IH 496 disc harrows

By: Kenneth Updike

Classic Farm and Tractor Magazine

May/June 2020

The conventional method of row crop farming in the past was to plow the soil, disc harrow (maybe more than once), possibly spike harrow the ground to smooth it and then plant. In the days before herbicides were common and effective, the crop might have been cultivated (sometimes several times) for weed control. This meant the farmer had to have several tillage tools in their shed to accomplish all this work.

The disc harrow is a simple implement consisting of two rows of concave metal blades that cut and slice the soil into smaller fragments. IH was known for making durable, long lasting and easy to use disc harrows. As farms grew bigger, so did the IH line of disc harrow models.In the early 1980s, IH introduced its latest design in disc harrow technology—the new model 496 disc harrow.

IH made many innovations to their disc harrow line from the 1960s on. The offering of larger disc harrows was the most obvious, but IH had another major innovation, Earth Metal. The Earth Metal product was a new method of making steel for tillage tools. The process to make this involved using only raw materials and NOT scrap metal like other manufacturers used. The result was a steel that could wear 40 percent longer or more, saving the farmer money by not having to buy tillage parts as often.

The 496 disc harrow was offered in 18, 19, 22, 24, 27, 28, 31 and 32 foot widths (depending on blade spacing). There was a 496 made in the right width to fit any farm.

One could also equip the 496 with a $755 option (in 1981) from IH called the “Memory Depth Control.” This was not something new from IH; in fact, it had been out for several years before the IH 496 disc was made. The Memory Depth Control kit was not a set of clamp-on hydraulic cylinder stops. This attachment gave complete control of the disc harrow from the tractor seat. Once the desired working depth was established, the Memory Control system “remembered” this setting.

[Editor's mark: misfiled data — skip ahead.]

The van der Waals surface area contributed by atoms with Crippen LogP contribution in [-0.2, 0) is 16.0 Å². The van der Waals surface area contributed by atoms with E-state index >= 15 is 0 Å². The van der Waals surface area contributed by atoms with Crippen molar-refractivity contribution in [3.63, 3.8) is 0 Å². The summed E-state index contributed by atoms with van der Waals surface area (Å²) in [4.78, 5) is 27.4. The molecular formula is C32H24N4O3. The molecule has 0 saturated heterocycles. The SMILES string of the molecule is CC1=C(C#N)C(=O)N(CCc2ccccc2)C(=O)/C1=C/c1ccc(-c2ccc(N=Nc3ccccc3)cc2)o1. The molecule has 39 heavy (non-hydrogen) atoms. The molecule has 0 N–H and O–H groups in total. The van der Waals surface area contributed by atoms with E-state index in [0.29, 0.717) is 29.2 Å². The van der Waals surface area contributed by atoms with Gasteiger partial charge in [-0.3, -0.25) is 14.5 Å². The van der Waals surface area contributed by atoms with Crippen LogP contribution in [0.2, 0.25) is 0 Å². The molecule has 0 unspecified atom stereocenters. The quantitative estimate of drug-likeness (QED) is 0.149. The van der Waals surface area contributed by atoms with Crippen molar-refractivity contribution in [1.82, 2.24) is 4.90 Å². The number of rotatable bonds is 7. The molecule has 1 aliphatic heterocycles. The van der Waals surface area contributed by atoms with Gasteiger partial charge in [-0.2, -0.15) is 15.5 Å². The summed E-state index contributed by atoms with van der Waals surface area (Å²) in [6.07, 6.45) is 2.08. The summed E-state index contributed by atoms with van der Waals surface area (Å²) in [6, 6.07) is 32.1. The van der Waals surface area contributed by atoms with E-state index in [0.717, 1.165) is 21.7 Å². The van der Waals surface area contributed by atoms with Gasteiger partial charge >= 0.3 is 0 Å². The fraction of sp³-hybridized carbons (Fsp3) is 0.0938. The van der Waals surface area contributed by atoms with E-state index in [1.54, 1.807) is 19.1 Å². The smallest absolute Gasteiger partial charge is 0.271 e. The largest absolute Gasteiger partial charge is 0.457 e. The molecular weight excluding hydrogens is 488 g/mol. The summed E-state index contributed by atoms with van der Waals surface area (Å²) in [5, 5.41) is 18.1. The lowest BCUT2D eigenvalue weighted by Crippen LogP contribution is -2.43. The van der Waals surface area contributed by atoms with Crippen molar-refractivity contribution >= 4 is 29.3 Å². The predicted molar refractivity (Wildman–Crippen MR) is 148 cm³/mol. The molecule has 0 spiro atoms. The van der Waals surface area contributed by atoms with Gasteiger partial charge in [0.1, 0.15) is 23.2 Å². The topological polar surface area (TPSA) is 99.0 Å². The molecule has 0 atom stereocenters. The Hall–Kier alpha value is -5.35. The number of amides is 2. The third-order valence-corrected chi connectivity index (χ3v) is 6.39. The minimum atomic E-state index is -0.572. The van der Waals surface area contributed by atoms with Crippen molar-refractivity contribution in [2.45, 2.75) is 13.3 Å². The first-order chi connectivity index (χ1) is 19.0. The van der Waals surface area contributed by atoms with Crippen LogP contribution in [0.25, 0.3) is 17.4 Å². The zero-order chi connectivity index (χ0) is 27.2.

The list price of a 32-foot 496 disc was $16,235 in 1981. If it were fitted with a Cushion Gang feature, the list price was $17,700 for the same size harrow. IH built the 496 disc harrow at its Memphis, Tennessee factory.

Many years ago, I was working for a local farmer who ran a bit of acreage (2,000-plus acres), helping them during their busy season. One of their farm fields was unique in that it USED to have a creek running through it, but sometime in the 1950s to 1960s, the field was changed to have the creek go AROUND it. This was done by creating large earthen berms on the outer edges of the field using IH TD9 dozers fitted with Bucyrus front blades. For many weeks, these dozers and a dragline created a new channel for the creek so that it would pass around the field. By doing this, an extra 100 acres could now be farmed. The soil is a black peat/loam variety that held water very well. To combat this, underground drain tiles were installed. The major problem was that the field itself was at the same level as the creek or lower, but yet the tiles were needed to carry the excess water away. (The earthen berms on the edge of the field kept the creek from overflowing into the field.)

A lift pump station was built at the end of the tile run to pump the water from the tile into the creek, which was at a higher level than the tile. The water in the tile flowed via gravity to the lift pump station. This lift pump station was equipped with a large electric motor that powered the pump. A check valve gate was installed to keep water from the creek from flowing backward through the pump into the drain tile field.

During the dry summer months, if rain was not in the forecast, the check valve gate on the lift pump was opened, allowing water from the creek to subirrigate the field. This was a tricky operation and too much water would flood the subsoil, possibly drowning the plants roots.

One fine spring day, the field crew set out to get this area ready for planting. As always, I drew the short straw and had the IH Hydro 100 with Degelman rock picker in tow doing the “rock job.” The Hydro 100 was a dream tractor for this. The single control lever let you creep the tractor and rock picker under the big rocks and scoop them up in a flash. The quick transport speed of the dual range hydro let you get to the fence row rock pile for a quick dump and run.